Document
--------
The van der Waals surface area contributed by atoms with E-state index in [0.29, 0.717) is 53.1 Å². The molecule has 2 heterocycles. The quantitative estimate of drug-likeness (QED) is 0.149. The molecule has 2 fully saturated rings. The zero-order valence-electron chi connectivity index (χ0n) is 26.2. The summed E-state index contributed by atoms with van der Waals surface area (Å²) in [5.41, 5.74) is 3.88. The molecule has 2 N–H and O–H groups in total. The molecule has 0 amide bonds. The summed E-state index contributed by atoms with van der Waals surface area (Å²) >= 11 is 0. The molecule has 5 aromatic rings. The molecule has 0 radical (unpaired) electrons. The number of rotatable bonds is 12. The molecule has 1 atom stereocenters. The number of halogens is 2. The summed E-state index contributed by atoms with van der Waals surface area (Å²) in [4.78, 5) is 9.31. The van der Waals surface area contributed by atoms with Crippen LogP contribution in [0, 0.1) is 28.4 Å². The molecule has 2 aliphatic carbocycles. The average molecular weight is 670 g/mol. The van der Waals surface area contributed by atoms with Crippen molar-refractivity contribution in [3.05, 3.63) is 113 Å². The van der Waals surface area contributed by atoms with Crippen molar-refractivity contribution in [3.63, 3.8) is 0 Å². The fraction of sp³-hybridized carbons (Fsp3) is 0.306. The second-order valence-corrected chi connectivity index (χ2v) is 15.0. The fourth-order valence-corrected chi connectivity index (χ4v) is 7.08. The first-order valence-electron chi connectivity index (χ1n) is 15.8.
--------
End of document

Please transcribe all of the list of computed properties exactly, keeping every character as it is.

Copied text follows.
The van der Waals surface area contributed by atoms with E-state index in [0.29, 0.717) is 53.1 Å². The molecule has 2 heterocycles. The quantitative estimate of drug-likeness (QED) is 0.149. The molecule has 2 fully saturated rings. The zero-order valence-electron chi connectivity index (χ0n) is 26.2. The summed E-state index contributed by atoms with van der Waals surface area (Å²) in [5.41, 5.74) is 3.88. The molecule has 2 N–H and O–H groups in total. The molecule has 0 amide bonds. The summed E-state index contributed by atoms with van der Waals surface area (Å²) >= 11 is 0. The molecule has 5 aromatic rings. The molecule has 0 radical (unpaired) electrons. The number of rotatable bonds is 12. The molecule has 1 atom stereocenters. The number of halogens is 2. The summed E-state index contributed by atoms with van der Waals surface area (Å²) in [4.78, 5) is 9.31. The van der Waals surface area contributed by atoms with Crippen LogP contribution in [0, 0.1) is 28.4 Å². The molecule has 2 aliphatic carbocycles. The average molecular weight is 670 g/mol. The van der Waals surface area contributed by atoms with Crippen molar-refractivity contribution in [3.05, 3.63) is 113 Å². The van der Waals surface area contributed by atoms with Crippen molar-refractivity contribution in [3.63, 3.8) is 0 Å². The fraction of sp³-hybridized carbons (Fsp3) is 0.306. The second-order valence-corrected chi connectivity index (χ2v) is 15.0. The fourth-order valence-corrected chi connectivity index (χ4v) is 7.08. The first-order valence-electron chi connectivity index (χ1n) is 15.8.